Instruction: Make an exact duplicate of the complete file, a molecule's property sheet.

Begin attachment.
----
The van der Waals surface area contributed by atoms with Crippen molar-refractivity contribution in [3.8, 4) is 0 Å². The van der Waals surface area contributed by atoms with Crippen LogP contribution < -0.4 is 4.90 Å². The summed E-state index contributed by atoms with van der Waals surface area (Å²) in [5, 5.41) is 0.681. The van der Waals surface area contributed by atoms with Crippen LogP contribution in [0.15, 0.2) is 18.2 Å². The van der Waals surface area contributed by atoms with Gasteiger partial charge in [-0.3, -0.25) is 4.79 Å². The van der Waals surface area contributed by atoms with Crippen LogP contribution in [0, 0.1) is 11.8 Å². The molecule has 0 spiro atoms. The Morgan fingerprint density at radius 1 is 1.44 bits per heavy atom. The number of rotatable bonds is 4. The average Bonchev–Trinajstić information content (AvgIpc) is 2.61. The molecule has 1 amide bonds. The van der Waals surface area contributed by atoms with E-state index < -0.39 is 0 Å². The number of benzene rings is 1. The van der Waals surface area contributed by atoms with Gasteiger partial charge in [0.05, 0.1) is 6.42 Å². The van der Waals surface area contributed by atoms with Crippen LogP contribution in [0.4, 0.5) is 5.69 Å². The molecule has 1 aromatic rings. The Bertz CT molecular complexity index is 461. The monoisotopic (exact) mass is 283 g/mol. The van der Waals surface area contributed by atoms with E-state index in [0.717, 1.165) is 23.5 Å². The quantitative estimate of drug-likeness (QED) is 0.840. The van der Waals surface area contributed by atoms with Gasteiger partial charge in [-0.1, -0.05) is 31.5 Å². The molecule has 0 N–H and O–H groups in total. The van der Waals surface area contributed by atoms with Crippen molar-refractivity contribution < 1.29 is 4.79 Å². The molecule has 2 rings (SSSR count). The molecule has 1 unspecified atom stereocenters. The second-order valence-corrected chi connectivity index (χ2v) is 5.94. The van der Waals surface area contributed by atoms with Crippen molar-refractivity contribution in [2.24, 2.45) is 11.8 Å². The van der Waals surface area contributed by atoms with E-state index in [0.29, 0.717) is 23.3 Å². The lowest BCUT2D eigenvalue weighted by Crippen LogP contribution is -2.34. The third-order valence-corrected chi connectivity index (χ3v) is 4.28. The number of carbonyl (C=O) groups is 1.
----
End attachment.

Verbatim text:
The van der Waals surface area contributed by atoms with Crippen molar-refractivity contribution in [3.8, 4) is 0 Å². The van der Waals surface area contributed by atoms with Crippen LogP contribution < -0.4 is 4.90 Å². The summed E-state index contributed by atoms with van der Waals surface area (Å²) in [5, 5.41) is 0.681. The van der Waals surface area contributed by atoms with Crippen LogP contribution in [0.15, 0.2) is 18.2 Å². The van der Waals surface area contributed by atoms with Gasteiger partial charge in [-0.3, -0.25) is 4.79 Å². The van der Waals surface area contributed by atoms with Crippen LogP contribution in [0, 0.1) is 11.8 Å². The molecule has 0 spiro atoms. The Morgan fingerprint density at radius 1 is 1.44 bits per heavy atom. The number of rotatable bonds is 4. The average Bonchev–Trinajstić information content (AvgIpc) is 2.61. The molecule has 1 amide bonds. The van der Waals surface area contributed by atoms with E-state index < -0.39 is 0 Å². The number of benzene rings is 1. The van der Waals surface area contributed by atoms with Gasteiger partial charge in [0.05, 0.1) is 6.42 Å². The van der Waals surface area contributed by atoms with Crippen LogP contribution in [0.4, 0.5) is 5.69 Å². The molecule has 1 aromatic rings. The Bertz CT molecular complexity index is 461. The monoisotopic (exact) mass is 283 g/mol. The van der Waals surface area contributed by atoms with E-state index in [0.717, 1.165) is 23.5 Å². The quantitative estimate of drug-likeness (QED) is 0.840. The van der Waals surface area contributed by atoms with Gasteiger partial charge in [-0.1, -0.05) is 31.5 Å². The molecule has 0 N–H and O–H groups in total. The van der Waals surface area contributed by atoms with Crippen molar-refractivity contribution < 1.29 is 4.79 Å². The molecule has 2 rings (SSSR count). The molecule has 1 unspecified atom stereocenters. The second-order valence-corrected chi connectivity index (χ2v) is 5.94. The van der Waals surface area contributed by atoms with Crippen molar-refractivity contribution in [2.24, 2.45) is 11.8 Å². The van der Waals surface area contributed by atoms with E-state index in [0.29, 0.717) is 23.3 Å². The lowest BCUT2D eigenvalue weighted by Crippen LogP contribution is -2.34. The third-order valence-corrected chi connectivity index (χ3v) is 4.28. The number of carbonyl (C=O) groups is 1.